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Kup was far from conventionally handsome. He had a large nose and wore an obvious hairpiece. His garish wardrobe-wide lapels, gaudy plaids-made him look like “he had lost an election bet,” says Peggy Schatz. Yet she saw something “regal” about him. He was big but not flabby. He had football player shoulders and huge, powerful hands. He worked out regularly on an exercise bike. Steve Neal recalled Kup’s “swaggering presence, incredible vitality.”
“People pushed women at him all the time,” says one close friend. “Sometimes he succumbed.” In 1952 Joan Crawford asked Kup to join her at her home to watch the Oscars on television. She was up for a best actress award for Sudden Fear and did not want the cameras trained on her if she lost. Kup arrived to find the news crews camped on her lawn and Crawford in a gorgeous gown, her hair and makeup flawless. She didn’t win, and the crews quickly departed. “God damn it, come in my bedroom,” she barked at Kup, insisting in the most direct terms that he have sex with her. (The friend to whom Kup told this story says that Kup never revealed whether he had complied.)
Essee seemed proud that women were attracted to her husband-"Mae West really loved Irv,” Essee used to tell friends-and she seemed willing, to a point, to accept Kup’s girlfriends. She once confided to a friend that she had also strayed.
Essee raged, however, over what she suspected was an affair between Kup and a beautiful Chicago PR woman 20 years his junior, whose friendship he cherished to the end of his life. “That’s where the bitch lives,” Essee would hiss as she passed the woman’s apartment. The supposed lover denies that she ever “slept with Kup.” Not long before he died, Kup denied the affair, too, when his grandson, having heard the rumor so many times, asked if it were true.
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As Kup and Essee made their rounds, meeting friends and collecting items, he almost never paid their way-freeloading that would be barred by most major publications today. To the restaurateurs and club owners, however, a “Kup’s Column” mention of a new chef, a new show, or a celebrity sighting was worth a lot more than the food and drinks that Kup and his party consumed. Peggy Schatz says that neither Herb Lyon nor Kup ever paid at the Chez Paree. If the nightclub “could get that one little inch [of newsprint] advantage,” she says, “a $50 check, that was a cheap price.”
Kup certainly was not the only reporter accepting freebies in those days. Jeff Lyon recalls that his mother was strict about writing thank-you notes, mailing some 500 every holiday season to recognize the Scotch, bourbon, and fruitcakes sent to their apartment. “It’s not fair,” Lyon says, “to look at it through the lens of today.”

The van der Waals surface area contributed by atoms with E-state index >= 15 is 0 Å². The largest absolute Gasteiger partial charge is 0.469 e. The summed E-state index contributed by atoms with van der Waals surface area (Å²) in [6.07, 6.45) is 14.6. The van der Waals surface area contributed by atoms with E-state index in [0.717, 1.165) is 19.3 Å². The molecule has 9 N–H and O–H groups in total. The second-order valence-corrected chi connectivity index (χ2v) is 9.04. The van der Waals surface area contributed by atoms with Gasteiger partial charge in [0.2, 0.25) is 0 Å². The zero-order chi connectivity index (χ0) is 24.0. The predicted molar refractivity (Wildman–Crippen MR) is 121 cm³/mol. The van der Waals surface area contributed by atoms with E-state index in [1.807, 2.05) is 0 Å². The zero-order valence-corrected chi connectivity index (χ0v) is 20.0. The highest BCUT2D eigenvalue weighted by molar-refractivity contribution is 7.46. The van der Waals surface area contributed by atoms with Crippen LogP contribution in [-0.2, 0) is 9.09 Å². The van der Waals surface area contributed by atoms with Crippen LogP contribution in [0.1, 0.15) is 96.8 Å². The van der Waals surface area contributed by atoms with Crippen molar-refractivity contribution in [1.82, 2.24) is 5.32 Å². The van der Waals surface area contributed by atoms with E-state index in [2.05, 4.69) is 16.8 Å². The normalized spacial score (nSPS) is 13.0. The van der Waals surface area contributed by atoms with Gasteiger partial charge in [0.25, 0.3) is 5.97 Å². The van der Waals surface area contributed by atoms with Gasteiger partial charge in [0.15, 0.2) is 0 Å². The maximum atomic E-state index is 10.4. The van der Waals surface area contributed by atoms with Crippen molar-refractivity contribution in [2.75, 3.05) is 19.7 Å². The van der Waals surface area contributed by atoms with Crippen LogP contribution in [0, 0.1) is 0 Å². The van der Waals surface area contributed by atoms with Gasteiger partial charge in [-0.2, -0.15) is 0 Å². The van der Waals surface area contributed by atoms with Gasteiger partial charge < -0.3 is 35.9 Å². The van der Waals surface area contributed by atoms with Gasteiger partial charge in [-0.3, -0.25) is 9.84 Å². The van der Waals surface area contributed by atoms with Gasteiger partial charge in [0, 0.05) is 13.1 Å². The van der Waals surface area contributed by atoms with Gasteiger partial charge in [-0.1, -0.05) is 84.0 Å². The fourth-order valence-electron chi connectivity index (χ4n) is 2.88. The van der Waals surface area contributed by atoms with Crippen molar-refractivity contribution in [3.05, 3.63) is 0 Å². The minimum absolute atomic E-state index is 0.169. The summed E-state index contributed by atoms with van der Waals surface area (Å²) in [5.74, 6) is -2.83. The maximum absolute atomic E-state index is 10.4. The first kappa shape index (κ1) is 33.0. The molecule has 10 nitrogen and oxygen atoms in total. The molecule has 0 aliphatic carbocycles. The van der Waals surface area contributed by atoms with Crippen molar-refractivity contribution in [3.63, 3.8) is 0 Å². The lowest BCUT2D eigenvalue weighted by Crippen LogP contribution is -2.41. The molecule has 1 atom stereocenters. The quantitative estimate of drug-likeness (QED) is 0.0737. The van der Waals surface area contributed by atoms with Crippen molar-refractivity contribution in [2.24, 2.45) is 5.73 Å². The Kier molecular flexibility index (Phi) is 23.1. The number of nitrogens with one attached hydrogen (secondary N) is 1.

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Over the years, Kup expanded his roster of sources to include the underworld. He ran into “the boys” at clubs on Rush Street or at places like the Chez Paree. Kup treated them in his usual manner-a “Hi, buddy,” a slap on the back, and an expectation that they, like anyone else, would be a source of tips. And they were. Audri Adams, who handled publicity for the Pump Room, says Kup got items from Tony Accardo, Sam Giancana, and Gus Alex, all major Mob figures.
When Bugsy Siegel was shot to death in the Beverly Hills mansion of his girlfriend, Virginia Hill, in 1947, a True magazine reporter named Mike Stern called Kup. Hill had been hiding out, and Stern had heard she was living on money funneled to her by a local Mob bookkeeper. Stern guessed correctly that Kup might know him. Kup arranged a dinner at the Blackstone Hotel, and the bookkeeper mentioned in passing that Hill was staying in a small town in Montana. Stern found her and got his scoop. Why didn’t the mobsters retaliate against Kup? Stern, now 93, says they liked him. And by then he was too powerful to harm.
And he was very close to Sidney Korshak, the Los Angeles–based Mob lawyer, a childhood friend from the West Side. Korshak, who died in 1996, was an incomparable source of news for Kup, not only about Mob matters but also about Hollywood (he represented studios and studio heads) and labor (ditto unions and union bosses). In 1958, when the Sun-Times moved from its old building on Wacker Drive to its later home on Wa-bash Avenue and the river, Louis Spear faced a refusal by paper handlers to unload a shipment of newsprint that had arrived by water. Spear contacted Korshak, and with one telephone call, Korshak sent the paper handlers to work.
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